7 things @ 9 o’clock (10.23)

1. Big Think addresses the dilemma we discussed here yesterday — “This book is both the ultimate source of authority and completely indecisive.”

A nitpick: That piece links to Stephen Prothero’s “Religious Literacy Quiz,” which includes this question:

“Blessed are the poor in spirit, for theirs is the Kingdom of God.” Does this appear in the Bible? If so, where?

The correct answer should be no. Those familiar with the Gospel of Matthew and the Gospel of Luke, and with the distinctive differences between them, won’t get full credit on Prothero’s quiz.

First poster: All the misfits and the losers … lift up your hands.

2. Richard Beck shares another example of holy envy (and an expression of holy hospitality by a local Orthodox priest). William Lindsey also looks at New Jersey rabbis’ response to marriage equality with a touch of holy envy.

3. Earlier this month, Stephanie Drury wrote: “Resigning suddenly under nebulous circumstances from a Christian organization with copious ‘We are definitely, definitely on good terms and the Lord is leading us in different directions’ missives are yet another thing that Christian culture likes.” True. Here’s the latest example: “Christian college umbrella group CCCU ousts president Edward Blews.”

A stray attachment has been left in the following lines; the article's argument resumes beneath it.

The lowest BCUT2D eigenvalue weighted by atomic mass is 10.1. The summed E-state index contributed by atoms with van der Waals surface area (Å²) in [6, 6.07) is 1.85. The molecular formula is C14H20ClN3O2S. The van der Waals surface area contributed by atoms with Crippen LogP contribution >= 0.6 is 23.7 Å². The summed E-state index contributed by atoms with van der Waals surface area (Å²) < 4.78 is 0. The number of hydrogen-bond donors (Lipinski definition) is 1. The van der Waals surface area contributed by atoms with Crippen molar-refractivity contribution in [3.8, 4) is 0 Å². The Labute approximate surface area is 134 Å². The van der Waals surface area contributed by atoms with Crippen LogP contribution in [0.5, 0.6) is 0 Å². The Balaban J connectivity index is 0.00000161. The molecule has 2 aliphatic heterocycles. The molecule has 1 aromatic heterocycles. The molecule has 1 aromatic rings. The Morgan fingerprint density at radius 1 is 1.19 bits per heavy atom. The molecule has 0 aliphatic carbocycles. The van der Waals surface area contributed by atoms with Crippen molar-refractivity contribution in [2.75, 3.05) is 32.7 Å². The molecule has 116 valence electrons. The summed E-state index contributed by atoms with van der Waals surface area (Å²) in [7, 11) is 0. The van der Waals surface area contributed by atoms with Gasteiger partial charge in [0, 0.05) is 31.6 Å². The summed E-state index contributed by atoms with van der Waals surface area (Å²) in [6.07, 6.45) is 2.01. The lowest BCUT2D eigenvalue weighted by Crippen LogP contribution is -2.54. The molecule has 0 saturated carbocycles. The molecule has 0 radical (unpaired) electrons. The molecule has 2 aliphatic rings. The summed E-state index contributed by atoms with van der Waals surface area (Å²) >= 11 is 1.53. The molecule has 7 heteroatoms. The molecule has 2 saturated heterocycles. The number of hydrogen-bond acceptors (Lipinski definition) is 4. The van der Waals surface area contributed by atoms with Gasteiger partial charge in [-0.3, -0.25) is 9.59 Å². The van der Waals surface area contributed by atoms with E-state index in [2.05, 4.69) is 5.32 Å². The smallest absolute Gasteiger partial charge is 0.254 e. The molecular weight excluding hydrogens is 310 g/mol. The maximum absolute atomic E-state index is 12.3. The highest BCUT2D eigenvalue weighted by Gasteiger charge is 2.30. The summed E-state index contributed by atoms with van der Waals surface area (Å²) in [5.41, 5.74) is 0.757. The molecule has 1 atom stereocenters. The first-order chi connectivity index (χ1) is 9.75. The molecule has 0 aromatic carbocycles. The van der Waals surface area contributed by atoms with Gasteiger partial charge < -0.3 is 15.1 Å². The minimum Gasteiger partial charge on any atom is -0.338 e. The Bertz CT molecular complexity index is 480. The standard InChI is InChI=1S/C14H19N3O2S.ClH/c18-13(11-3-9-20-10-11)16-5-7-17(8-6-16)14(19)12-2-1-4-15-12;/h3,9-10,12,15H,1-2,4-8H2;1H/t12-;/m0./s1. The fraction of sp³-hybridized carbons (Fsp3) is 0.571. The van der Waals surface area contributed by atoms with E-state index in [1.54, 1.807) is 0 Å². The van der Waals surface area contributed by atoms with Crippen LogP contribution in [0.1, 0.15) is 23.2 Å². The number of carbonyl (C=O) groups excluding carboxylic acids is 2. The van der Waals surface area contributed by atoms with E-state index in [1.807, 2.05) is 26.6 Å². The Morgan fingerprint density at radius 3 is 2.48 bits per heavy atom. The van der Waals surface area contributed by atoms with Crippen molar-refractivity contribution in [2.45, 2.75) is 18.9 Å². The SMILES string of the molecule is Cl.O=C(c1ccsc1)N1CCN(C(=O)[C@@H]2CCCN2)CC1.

4. This sleazy rent-seeking by pharmaceutical companies would be costing my family a lot of money (half of us rely on albuterol inhalers), except that my wife’s company offers good health insurance — so the unnecessary higher cost of this price-gouging gets shared by everyone.

5. “Landlords” sounds like feudalism because it is. When you don’t own the land under your home, you and your house can be evicted.

6. Brie Loskota: “Churches Don’t Feed People, People Feed People

Before we buy into the false gospel of congregations as the singular salvific actors that are standing at the ready poised to rescue our collective needs in this economic disaster, we need to accurately assess their capacity to stretch beyond their current efforts, especially in the absence of government programs.

When we do, we may find that the burdens we expect them to shoulder will cause their collapse.

7. The crew of the Bourbon Peridot, an oil rig off the coast of Africa, perform a golden oldie from Toto (via). Well done, gentlemen:

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  • http://myeckblog.blogspot.com/ myeck waters

    …and the doggy version tastes like bacon.

  • Lorehead

    In modern Hebrew, הָמָן would be pronounced ha-MAHN. Here’s a video of a Jewish cantorial student singing the text the way it’s read in synagogue; he says HEY-man when speaking English and ha-MAHN when speaking Hebrew. Or, in one place, ha-MAH-AH-AH-AH-AH-AH-AH-AH-AH-AHN. It’s awesome.

    In synagogue, though, everybody would be shaking their noisemakers to drown out the sound of his name.

  • http://apocalypsereview.wordpress.com/ Invisible Neutrino

    Given that I’m a native English speaker, I’ll go with HAY-man. :)

  • http://apocalypsereview.wordpress.com/ Invisible Neutrino

    TBH, the phrase “hang higher than Haman” rings out better in English if you use the former pronunciation. :P

  • dpolicar


  • dpolicar

    ‘scool with me.

  • Lorehead

    Pardon, meant to reply to the particle. Of course you knew all that.

  • dpolicar


  • Winter